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Why You Need to Pay Attention to Falling Property Prices

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The Motley Fool Singapore

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With property prices set to drop across the rest of the year, property speculators are already salivating at the prospect of purchasing property at under-value prices. But what sort of impact does the property market have for investors in the stock market? The Motley Fool gives us some insight into this: In the past few years, Singapore has seen growing property prices amidst a low interest rate environment. However, the series of property cooling measures that were put in place by the government, coupled with the threat of possible interest rate hikes, have taken their toll on the sale of private residential properties recently.

Over-supply Conditions: Houses Aren’t Being Sold

As of April 2014, the situation looked pretty gloomy for property developers according to a recent report from the research arm of realtor HSR; over 50 private residential development projects saw a take-up rate of less than 50% over the past four months. In fact, there have even been two separate projects that have not experienced a single sale between Dec 2013 and April 2014; the first project is a joint-venture between Hiap Hoe (SGX: 5JK) and Superbowl (SGX: S48) while the second project is from Regal Development. Some of the other projects with particularly poor sales that are mentioned in HSR’s report are shown in the table below.

Project Developer Cumulative take-up rate as of April 2014
Cosmo Loft SingHaiyi (SGX: 5H0) 8.9%
8 Raja Popular Holdings (SGX: P29) 7.7%
One Balmoral Hong Leong Holdings (SGX: H22) 7.7%

Source: HSR report

Furthermore, the problem for developers of private residential properties is exacerbated as the Housing Development Board has started to increase the supply of new public housing units under its Build-to-Order and Sale of Balance Flats schemes. For instance, 6454 flats were just launched last Thursday under those two schemes by the HDB. This will increase the housing options for many Singaporeans and provide a potential lure away from relatively pricier private apartments.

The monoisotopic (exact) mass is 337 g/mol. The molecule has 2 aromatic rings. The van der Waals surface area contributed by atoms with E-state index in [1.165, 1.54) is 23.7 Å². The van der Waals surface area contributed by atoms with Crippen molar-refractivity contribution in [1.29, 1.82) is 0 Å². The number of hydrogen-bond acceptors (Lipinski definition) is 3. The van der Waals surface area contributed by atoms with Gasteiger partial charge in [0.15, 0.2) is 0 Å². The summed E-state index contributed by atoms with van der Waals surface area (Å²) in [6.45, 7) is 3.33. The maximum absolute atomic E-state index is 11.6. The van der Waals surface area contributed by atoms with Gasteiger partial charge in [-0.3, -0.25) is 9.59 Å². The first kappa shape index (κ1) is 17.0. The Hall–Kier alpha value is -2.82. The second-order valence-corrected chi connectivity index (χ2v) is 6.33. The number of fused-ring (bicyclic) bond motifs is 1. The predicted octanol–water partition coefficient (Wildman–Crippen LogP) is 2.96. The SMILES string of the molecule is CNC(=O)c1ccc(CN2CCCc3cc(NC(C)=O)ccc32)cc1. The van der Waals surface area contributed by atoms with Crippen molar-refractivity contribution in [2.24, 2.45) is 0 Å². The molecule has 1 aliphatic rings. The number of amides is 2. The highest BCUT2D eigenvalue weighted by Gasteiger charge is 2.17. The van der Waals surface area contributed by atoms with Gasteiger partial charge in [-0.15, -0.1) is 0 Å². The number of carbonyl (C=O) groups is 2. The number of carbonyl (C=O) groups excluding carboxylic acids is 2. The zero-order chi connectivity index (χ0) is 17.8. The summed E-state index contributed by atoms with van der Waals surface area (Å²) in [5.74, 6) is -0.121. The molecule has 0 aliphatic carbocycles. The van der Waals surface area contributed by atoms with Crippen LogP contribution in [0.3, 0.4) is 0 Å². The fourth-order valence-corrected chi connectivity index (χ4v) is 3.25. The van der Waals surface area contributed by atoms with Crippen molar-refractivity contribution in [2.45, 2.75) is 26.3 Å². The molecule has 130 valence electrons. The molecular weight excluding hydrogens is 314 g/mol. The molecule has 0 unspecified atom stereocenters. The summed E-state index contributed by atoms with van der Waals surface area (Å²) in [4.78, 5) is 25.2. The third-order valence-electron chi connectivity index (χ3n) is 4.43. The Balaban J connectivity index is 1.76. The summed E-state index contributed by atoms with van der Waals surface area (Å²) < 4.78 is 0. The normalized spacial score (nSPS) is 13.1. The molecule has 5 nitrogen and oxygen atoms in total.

Developers Set to Cut Prices to Move Units

Back in April, CapitaLand (SGX: C31) was one of the most high profile developers that had cut prices for its projects in order to move sales. As reported by The Straits Times in a 21 April article titled Sky Habitat relaunch draws crowds with lower prices, CapitaLand reduced prices for its Sky Habitat project – the initial launch two years ago saw selling prices of S$1,435 per square feet (psf) to S$1,893 psf; those have been pulled down by 10% to 15% to range between S$1,276 psf and S$1,590 psf – and managed to move 80 units in just one Saturday. With one of Singapore’s largest developers cutting prices and seeing a positive reaction, smaller players might just follow suit. This is also a view shared by HSR’s research team, who also noted the positive reactions to CapitaLand’s price adjustment in its report that I had referenced earlier. Business newswire The Business Times had recently reported on the same phenomena of developers cutting prices in a 16 May article titled Price cuts revive April private home sales; further discounts expected. In it, the journalist spoke to CBRE research head Desmond Sim, who gave a very logical explanation and rationale for developers’ willingness to cut prices. The journalist wrote that Sim had mentioned that “Pushing sales through discounts, even if it eats into profit margins, also helps manage cash flow which is needed to finance ongoing construction costs.”

Foolish Bottomline

So, how do all these developments – poor sales uptake in private residential projects in addition to developers pushing through price cuts – affect investors in the stock market? Investors interested in property-related counters may have to focus on the ability (or lack thereof) of property developers in selling their properties. That’s in addition to paying attention to the current situation regarding a lukewarm reception from property buyers for new private housing projects.

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  • praticalsolutions

    Thought I did the right thing by buying an inexpensive house and then taking out a home equity line to make improvements. The total debt was less than my annual income. I assumed the line of credit would roll over without a problem at the end of it’s ten year term so I continued to use it to complete projects on the property. However the value of the property has fallen to barely more than the limit on the line of credit so the bank will not roll it over. So I might lose the property without ever having missed a payment and while keeping the debt well within my ability to pay and my keeping my debt to income ratio quite low because nothing is selling in my county.